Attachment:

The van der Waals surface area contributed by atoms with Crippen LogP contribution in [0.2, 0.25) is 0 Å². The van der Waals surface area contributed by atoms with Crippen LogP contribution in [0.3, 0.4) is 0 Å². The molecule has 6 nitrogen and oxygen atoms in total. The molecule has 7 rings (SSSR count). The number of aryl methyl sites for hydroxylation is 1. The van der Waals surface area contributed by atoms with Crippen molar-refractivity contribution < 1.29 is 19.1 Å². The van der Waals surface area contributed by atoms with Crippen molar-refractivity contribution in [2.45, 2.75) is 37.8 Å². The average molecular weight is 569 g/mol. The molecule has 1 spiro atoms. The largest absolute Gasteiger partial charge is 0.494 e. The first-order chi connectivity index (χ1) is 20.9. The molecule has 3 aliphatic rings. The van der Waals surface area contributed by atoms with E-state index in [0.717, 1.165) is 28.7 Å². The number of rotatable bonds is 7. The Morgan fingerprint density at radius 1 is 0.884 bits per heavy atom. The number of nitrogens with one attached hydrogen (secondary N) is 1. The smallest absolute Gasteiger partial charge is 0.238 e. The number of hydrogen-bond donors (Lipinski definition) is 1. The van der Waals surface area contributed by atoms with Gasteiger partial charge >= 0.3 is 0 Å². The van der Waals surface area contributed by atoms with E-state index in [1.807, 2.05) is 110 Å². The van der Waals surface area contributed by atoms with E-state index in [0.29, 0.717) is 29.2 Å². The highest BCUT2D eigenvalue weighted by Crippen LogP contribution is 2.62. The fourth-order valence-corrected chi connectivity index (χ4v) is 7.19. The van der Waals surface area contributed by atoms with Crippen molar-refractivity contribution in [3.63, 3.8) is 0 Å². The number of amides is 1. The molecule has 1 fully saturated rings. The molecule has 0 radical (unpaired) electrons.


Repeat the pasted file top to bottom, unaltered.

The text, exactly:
The van der Waals surface area contributed by atoms with Crippen LogP contribution in [0.2, 0.25) is 0 Å². The van der Waals surface area contributed by atoms with Crippen LogP contribution in [0.3, 0.4) is 0 Å². The molecule has 6 nitrogen and oxygen atoms in total. The molecule has 7 rings (SSSR count). The number of aryl methyl sites for hydroxylation is 1. The van der Waals surface area contributed by atoms with Crippen molar-refractivity contribution < 1.29 is 19.1 Å². The van der Waals surface area contributed by atoms with Crippen molar-refractivity contribution in [2.45, 2.75) is 37.8 Å². The average molecular weight is 569 g/mol. The molecule has 1 spiro atoms. The largest absolute Gasteiger partial charge is 0.494 e. The first-order chi connectivity index (χ1) is 20.9. The molecule has 3 aliphatic rings. The van der Waals surface area contributed by atoms with E-state index in [0.717, 1.165) is 28.7 Å². The number of rotatable bonds is 7. The Morgan fingerprint density at radius 1 is 0.884 bits per heavy atom. The number of nitrogens with one attached hydrogen (secondary N) is 1. The smallest absolute Gasteiger partial charge is 0.238 e. The number of hydrogen-bond donors (Lipinski definition) is 1. The van der Waals surface area contributed by atoms with Gasteiger partial charge >= 0.3 is 0 Å². The van der Waals surface area contributed by atoms with E-state index in [1.807, 2.05) is 110 Å². The van der Waals surface area contributed by atoms with E-state index in [0.29, 0.717) is 29.2 Å². The highest BCUT2D eigenvalue weighted by Crippen LogP contribution is 2.62. The fourth-order valence-corrected chi connectivity index (χ4v) is 7.19. The van der Waals surface area contributed by atoms with Crippen molar-refractivity contribution in [3.63, 3.8) is 0 Å². The number of amides is 1. The molecule has 1 fully saturated rings. The molecule has 0 radical (unpaired) electrons.